Kuki groups have reiterated multiple times that they have no faith in Singh, a Meitei, who they believe is allowing armed Meitei groups to target and kill them. Meitei groups too have accused him of not doing enough to safeguard lives and properties. There have been multiple and continuous calls for his resignation, given his government’s failure to bring about normalcy or win the people’s confidence, but Singh continues in his post. Even though BJP-allied parties too have questioned this, Modi had nothing to say about how his party and its leaders have been unable to control a volatile situation – and have even been accused of making it worse for political gain.

3. The information blackout

The shocking incident Modi talked about – of two Kuki women being paraded naked and one of them being gang raped – took place on May 4. It made it to all national headlines and caught political attention only on July 19. Reports say that the Union government is planning to take action against Twitter for platforming this video – even though it is only because the video caught public attention that action is being taken and Modi himself had to comment on it.

The state government has ordered a complete internet shutdown in the state since May 3, claiming that this will help restore peace and stop the spread of rumours. However, many have argued that this shutdown has in fact played the opposite role – ensuring that factual, important information and details on the scale of the violence remain unavailable to the public. In addition, journalists and others trying to reveal reliable information have been working under difficult and antagonistic conditions. Members of a fact-finding commission who said “state-sponsored violence” was at play are now facing a police case.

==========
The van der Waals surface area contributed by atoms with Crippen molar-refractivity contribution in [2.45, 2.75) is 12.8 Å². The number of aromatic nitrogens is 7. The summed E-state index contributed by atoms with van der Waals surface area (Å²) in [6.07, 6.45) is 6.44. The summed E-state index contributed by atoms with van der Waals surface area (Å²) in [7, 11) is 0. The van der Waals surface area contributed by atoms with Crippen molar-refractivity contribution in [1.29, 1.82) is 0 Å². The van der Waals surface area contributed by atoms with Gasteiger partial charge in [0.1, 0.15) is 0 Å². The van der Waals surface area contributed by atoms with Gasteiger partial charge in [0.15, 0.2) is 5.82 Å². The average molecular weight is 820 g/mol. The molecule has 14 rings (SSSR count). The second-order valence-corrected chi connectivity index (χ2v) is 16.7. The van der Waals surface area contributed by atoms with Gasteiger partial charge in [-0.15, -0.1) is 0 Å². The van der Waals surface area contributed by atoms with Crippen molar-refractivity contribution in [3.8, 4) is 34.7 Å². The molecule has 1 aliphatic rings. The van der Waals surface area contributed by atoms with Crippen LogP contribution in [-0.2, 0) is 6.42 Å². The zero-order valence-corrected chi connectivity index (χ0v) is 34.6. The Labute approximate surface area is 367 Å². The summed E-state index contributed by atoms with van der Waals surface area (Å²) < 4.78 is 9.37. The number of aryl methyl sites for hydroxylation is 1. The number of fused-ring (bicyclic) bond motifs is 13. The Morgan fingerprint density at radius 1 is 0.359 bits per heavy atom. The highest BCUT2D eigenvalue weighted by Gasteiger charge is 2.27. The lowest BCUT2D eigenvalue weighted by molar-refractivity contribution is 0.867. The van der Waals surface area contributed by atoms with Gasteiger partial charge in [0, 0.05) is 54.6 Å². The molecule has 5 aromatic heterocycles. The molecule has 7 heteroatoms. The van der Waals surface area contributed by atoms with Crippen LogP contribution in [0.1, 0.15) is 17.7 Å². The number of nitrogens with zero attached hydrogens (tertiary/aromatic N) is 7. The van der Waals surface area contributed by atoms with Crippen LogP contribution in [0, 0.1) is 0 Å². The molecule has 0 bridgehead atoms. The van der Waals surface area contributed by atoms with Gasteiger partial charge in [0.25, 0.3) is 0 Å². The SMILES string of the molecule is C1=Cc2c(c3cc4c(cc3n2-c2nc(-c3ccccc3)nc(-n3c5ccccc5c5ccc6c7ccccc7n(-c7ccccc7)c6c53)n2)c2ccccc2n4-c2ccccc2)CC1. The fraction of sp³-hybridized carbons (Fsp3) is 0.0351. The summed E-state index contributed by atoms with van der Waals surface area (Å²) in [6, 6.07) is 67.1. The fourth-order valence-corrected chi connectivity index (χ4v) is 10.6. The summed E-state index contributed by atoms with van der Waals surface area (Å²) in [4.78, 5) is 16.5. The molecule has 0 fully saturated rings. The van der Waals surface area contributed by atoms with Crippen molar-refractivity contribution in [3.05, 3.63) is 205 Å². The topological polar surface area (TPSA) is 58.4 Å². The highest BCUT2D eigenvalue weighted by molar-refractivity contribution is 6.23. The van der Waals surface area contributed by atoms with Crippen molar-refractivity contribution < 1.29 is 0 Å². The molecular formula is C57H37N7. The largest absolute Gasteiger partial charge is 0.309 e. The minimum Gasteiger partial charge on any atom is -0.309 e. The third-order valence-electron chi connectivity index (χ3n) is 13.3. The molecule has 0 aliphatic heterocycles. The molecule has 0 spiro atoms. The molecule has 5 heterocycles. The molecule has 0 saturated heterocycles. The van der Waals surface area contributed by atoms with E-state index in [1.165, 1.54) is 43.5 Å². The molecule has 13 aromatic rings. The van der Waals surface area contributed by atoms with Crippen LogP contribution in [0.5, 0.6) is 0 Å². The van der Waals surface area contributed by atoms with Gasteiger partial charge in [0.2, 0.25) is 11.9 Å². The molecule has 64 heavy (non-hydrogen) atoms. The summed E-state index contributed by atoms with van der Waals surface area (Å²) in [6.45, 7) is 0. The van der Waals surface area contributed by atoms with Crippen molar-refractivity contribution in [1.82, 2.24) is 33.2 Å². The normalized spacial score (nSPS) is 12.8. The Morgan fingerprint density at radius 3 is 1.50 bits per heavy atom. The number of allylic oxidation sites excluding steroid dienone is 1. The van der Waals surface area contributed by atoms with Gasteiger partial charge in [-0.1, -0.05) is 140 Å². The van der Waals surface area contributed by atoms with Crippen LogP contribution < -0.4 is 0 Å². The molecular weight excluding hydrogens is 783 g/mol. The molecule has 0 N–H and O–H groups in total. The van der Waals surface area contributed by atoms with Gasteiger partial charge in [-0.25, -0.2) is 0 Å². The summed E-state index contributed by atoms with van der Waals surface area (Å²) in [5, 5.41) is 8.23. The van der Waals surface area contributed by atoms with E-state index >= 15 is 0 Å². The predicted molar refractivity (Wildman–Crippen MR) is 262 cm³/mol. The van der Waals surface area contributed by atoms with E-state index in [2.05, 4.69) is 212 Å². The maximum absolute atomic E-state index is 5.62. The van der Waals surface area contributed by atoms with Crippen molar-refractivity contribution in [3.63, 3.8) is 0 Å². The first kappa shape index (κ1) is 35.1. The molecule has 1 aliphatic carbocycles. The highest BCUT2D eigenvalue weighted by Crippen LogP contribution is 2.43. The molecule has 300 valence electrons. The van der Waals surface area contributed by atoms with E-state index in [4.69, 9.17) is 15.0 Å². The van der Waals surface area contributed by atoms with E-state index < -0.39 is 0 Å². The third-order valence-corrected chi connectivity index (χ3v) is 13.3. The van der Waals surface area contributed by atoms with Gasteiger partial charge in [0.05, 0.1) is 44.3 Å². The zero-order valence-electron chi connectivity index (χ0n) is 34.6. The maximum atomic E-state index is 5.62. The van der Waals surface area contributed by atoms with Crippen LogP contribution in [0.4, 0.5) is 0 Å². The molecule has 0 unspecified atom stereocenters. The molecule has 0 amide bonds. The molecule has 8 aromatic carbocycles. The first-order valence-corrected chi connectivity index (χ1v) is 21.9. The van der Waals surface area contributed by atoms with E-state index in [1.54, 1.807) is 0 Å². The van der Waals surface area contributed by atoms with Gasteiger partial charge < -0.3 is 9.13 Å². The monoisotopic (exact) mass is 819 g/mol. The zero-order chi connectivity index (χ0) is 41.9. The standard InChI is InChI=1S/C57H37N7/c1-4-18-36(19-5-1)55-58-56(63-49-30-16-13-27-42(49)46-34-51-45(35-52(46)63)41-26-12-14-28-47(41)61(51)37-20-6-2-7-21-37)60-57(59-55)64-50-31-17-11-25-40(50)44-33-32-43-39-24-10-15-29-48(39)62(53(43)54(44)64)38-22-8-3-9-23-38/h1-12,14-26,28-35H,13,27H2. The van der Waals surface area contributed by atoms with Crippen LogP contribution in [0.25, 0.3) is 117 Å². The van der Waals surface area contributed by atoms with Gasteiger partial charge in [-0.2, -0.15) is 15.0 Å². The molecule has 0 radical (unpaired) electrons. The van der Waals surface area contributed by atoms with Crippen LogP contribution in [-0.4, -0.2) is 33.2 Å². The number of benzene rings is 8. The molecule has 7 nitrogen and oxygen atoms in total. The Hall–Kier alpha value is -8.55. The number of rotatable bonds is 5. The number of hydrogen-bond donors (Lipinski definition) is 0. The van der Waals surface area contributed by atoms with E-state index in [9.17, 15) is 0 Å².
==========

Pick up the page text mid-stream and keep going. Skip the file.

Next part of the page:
The Modi government has turned India into the internet shutdown capital of the world since 2015. This was mentioned at a G20 meeting last week as well. Information is seen to be stifled rather than responded to and accountability established. This was clear during the farmers’ protest too. Journalists have been routinely imprisoned for reporting facts, Kashmir is only the worst of the states. Had this video not come out, would there have been any response at all?

4. Not the only instance of rape

Even if Modi was willing to speak out only about sexual violence in Manipur and nothing else, he has ignored reports that there have been multiple such cases filed. According to The Print, at least six cases of rape of Kuki women have been found, including one of an 18 year old. In some of these cases, FIRs have been filed.

5. The plan ahead

Soon after Modi returned from his recent trip to the US and Egypt, he convened a high-level meeting on the situation on Manipur. The meeting was attending by senior cabinet ministers Amit Shah, Nirmala Sitharaman and Hardeep Singh Puri. After that, though, there have been no announcements on the roadmap ahead or what the plan is.

The one mechanism the Union government had set up – a peace committee established during Shah’s visit to Manipur – has failed, with both Kuki and Meitei groups saying they will not participate. Modi made no clarifications on what else, if anything, the Union government has planned to address the situation.